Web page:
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An excerpt from www.HouseOfNames.com archives copyright 2000 - 2017


The ancestry of the name Briquedal dates from the ancient Anglo-Saxon culture of Britain. It comes from when the family lived in Lancashire. The name is derived from the term Brigdale which meant the bridge-valley. The prefix brig often becomes brick.

Briquedal Early Origins



The surname Briquedal was first found in Lancashire where they held a family seat from very ancient times, some say well before the Norman Conquest and the arrival of Duke William at Hastings in 1066 A.D.

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Briquedal Spelling Variations


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Briquedal Spelling Variations



Spelling variations in names were a common occurrence before English spelling was standardized a few hundred years ago. In the Middle Ages, even the literate spelled their names differently as the English language incorporated elements of French, Latin, and other European languages. Many variations of the name Briquedal have been found, including Brickdale, Birkdale and others.

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Briquedal Early History


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Briquedal Early History



This web page shows only a small excerpt of our Briquedal research. Another 197 words (14 lines of text) covering the years 1609 and 1687 are included under the topic Early Briquedal History in all our PDF Extended History products and printed products wherever possible.

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Briquedal Early Notables (pre 1700)


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Briquedal Early Notables (pre 1700)



Another 24 words (2 lines of text) are included under the topic Early Briquedal Notables in all our PDF Extended History products and printed products wherever possible.

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The Great Migration


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The Great Migration



Families began migrating abroad in enormous numbers because of the political and religious discontent in England. Often faced with persecution and starvation in England, the possibilities of the New World attracted many English people. Although the ocean trips took many lives, those who did get to North America were instrumental in building the necessary groundwork for what would become for new powerful nations. Some of the first immigrants to cross the Atlantic and come to North America bore the name Briquedal, or a variant listed above: Thomas Brickdale who settled in Massachusetts in 1634.

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Motto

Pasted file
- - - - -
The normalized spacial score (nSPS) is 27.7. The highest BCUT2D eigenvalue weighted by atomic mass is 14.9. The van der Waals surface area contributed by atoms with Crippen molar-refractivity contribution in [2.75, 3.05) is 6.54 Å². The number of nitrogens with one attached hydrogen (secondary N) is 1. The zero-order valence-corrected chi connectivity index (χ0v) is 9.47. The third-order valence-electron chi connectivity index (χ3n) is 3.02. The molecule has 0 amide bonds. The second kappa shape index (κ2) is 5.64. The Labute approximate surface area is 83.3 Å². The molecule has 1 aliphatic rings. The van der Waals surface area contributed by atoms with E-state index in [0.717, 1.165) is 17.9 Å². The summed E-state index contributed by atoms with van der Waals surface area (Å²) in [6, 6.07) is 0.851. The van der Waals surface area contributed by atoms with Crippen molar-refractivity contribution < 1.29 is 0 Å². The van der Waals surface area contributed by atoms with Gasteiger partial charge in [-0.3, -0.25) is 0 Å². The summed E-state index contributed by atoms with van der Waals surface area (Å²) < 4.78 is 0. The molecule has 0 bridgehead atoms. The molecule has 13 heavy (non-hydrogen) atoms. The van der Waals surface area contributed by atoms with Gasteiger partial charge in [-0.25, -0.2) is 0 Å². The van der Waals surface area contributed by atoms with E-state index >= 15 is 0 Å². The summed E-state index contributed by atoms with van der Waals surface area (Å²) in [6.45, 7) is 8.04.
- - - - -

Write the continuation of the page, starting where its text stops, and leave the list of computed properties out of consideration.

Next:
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Motto



The motto was originally a war cry or slogan. Mottoes first began to be shown with arms in the 14th and 15th centuries, but were not in general use until the 17th century. Thus the oldest coats of arms generally do not include a motto. Mottoes seldom form part of the grant of arms: Under most heraldic authorities, a motto is an optional component of the coat of arms, and can be added to or changed at will; many families have chosen not to display a motto.

Motto: Fide et fortitudine
Motto Translation: By fidelity and fortitude.


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Briquedal Family Crest Products


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Briquedal Family Crest Products




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See Also


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See Also




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Citations


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Citations



    Other References

    1. Reaney P.H and R.M. Wilson. A Dictionary of English Surnames. London: Routledge, 1991. Print. (ISBN 0-415-05737-X).
    2. Mills, A.D. Dictionary of English Place-Names. Oxford: Oxford University Press, 1991. Print. (ISBN 0-19-869156-4).
    3. Williams, Dr Ann. And G.H. Martin . Domesday Book A Complete Translation. London: Penguin, 1992. Print. (ISBN 0-141-00523-8).
    4. Foster, Joseph. Dictionary of Heraldry Feudal Coats of Arms and Pedigrees. London: Bracken Books, 1989. Print. (ISBN 1-85170-309-8).
    5. Zieber, Eugene. Heraldry in America. Philadelphia: Genealogical Publishing Co. Print.
    6. Burke, Sir Bernard. Burke's Genealogical and Heraldic History of the Landed Gentry: Including American Families with British Ancestry. (2 Volumes). London: Burke Publishing, 1939. Print.
    7. Shirley, Evelyn Philip. Noble and Gentle Men of England Or Notes Touching The Arms and Descendants of the Ancient Knightley and Gentle Houses of England Arranged in their Respective Counties 3rd Edition. Westminster: John Bowyer Nichols and Sons, 1866. Print.
    8. Egle, William Henry. Pennsylvania Genealogies Scotch-Irish and German. Harrisburg: L.S. Hart, 1886. Print.
    9. Colletta, John P. They Came In Ships. Salt Lake City: Ancestry, 1993. Print.
    10. Burke, Sir Bernard. General Armory Of England, Scotland, Ireland and Wales. Ramsbury: Heraldry Today. Print.
    11. ...

    The Briquedal Family Crest was acquired from the Houseofnames.com archives. The Briquedal Family Crest was drawn according to heraldic standards based on published blazons. We generally include the oldest published family crest once associated with each surname.

    This page was last modified on 27 May 2013 at 15:15.

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